LONG BENTON is a township and village in the parish of the same name, the property of the Duke of Northumberland, Dixon Dixon, Esq., William Mather, Esq., the Master and Scholars of Baliol College Oxford, Robert Hedley, Esq., and Messrs. Craster and Askew. The area of the township is returned with that of the parish, and the rateable value is £8,510. The number of inhabitants in 1841, was 2,451, and in 1851, 2,238 souls., The collieries here are very extensive, and one of the worked out collieries having sunk considerably in 1765, much damage was done to the houses in the neighbourhood. It was a custom at that time in working the pits, to leave as much coal as they had dug away, but the coal being in great request in the London market, they had worked the pillars away, and put wooden ones in their stead, which, not being sufficiently strong to support the great super-incumbent weight, the whole sunk together.

THE VILLAGE of Long Benton is situated about three miles north-east by north from Newcastle. The bridge spanning the rivulet a short distance to the north of the church, on the road to Killingworth, was erected in 1801, at the expense of Admiral Roddam, of Roddam, which event is recorded on the key stone of the arch. THE CHURCH, dedicated to St Bartholomew, is situated in a secluded valley, a short distance north-east of the village, and was almost entirely rebuilt in 1791. It is now a neat plain edifice, containing several mural monuments, and is surrounded by a spacious churchyard. A local tradition states that the church was actually commenced at Long Benton village, but that the masonry of each day was invariably transported every night, to the site at present occupied by the sacred edifice. The only ancient part of the present structure is the chancel, which, when the church was rebuilt at the period above mentioned, was left in its original condition, in consequence of the lessees of the great tithes being unwilling to undertake the cost of rebuilding it. The floor of the chancel was three steps lower than the nave until 1838, when it was raised to the same level as the rest of the building, at the expense of the Master and Scholars of Baliol College, Oxford. In October, 1835, while finding a grave in the vicinity of the old chancel door, a stone coffin of rude workmanship, was discovered, at about two feet below the surface, and in 1838, in the course of draining the churchyard, an ancient sepulchral slab of small size, bearing a cross, was found turned over on an old water channel. The cross was preserved by being inserted in the stone work on building up the chancel door, in the autumn of the same year. In the taxation of Pope Nicholas, we find this benefice returned as a rectory. In the year 1340, the church of Long Benton, together with some lands in the parish, were granted to Baliol College, Oxford, by Sir Philip Somervyll, of Wykenore, in the county of Stafford, and a severance of the great tithes was effected by an ordinance of Richard Bury, Bishop of Durham. In the chancel are several ancient grave stones. The living is now a discharged vicarage, in the archdeaconry of Northumberland and deanery of Newcastle, valued in the Liber Regis at £3. 1s. 3d. ; gross income, £353. The patronage is vested in the Master and Fellows of Baliol College, Oxford. incumbent, Rev. John Besley, D.C.L., for whom the Rev. Joseph Smithard, M.A., officiates as curate, The parish register commences in 1669.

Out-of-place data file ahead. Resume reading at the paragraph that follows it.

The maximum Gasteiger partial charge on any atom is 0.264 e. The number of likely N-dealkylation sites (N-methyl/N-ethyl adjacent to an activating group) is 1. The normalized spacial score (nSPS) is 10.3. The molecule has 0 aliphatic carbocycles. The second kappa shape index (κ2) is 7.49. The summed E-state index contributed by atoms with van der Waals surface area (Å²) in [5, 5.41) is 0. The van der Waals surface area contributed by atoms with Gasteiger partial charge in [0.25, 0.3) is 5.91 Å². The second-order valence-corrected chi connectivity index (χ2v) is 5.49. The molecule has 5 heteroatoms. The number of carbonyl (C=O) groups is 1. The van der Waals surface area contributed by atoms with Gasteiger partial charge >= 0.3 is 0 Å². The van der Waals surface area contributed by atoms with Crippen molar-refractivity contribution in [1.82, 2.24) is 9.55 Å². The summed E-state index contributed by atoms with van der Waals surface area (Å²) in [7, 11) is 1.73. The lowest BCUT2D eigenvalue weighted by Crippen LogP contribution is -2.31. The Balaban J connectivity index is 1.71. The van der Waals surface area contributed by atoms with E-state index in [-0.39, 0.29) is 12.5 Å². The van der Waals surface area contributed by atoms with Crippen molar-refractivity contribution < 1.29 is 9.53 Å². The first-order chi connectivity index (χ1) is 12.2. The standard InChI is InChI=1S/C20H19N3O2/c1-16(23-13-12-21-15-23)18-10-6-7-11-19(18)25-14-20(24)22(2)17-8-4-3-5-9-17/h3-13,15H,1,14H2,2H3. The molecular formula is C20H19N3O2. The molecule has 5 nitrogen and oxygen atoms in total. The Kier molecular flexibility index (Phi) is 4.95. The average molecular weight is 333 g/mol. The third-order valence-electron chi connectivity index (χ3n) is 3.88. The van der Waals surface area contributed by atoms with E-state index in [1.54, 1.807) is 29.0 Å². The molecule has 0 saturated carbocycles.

A school-room, with a residence for the master, was built by the parishioners, on the Waste at the east end of the village of Long Benton, for which they pay a ground rent of oneshilling to the lords of the manor. The rent is first entered as paid in 1814. The school cost the sum of £250. Thomas Shaw, schoolmaster and parish clerk.

CHARITIES. Cuthbert Alder, by his will, bearing date 23rd May, 1736, devised a close of land called Dacre's Close, in the township of Murton, in the parish of Tynemouth, to the minister and churchwardens of Long Benton, in trust for the use of the poorest inhabitants of that part of the parish of Long Benton called Weetslade Quarter. The close above mentioned consists of about four acres of land, and produces an annual rent of £12, which is distributed in accordance with the intentions of the donor.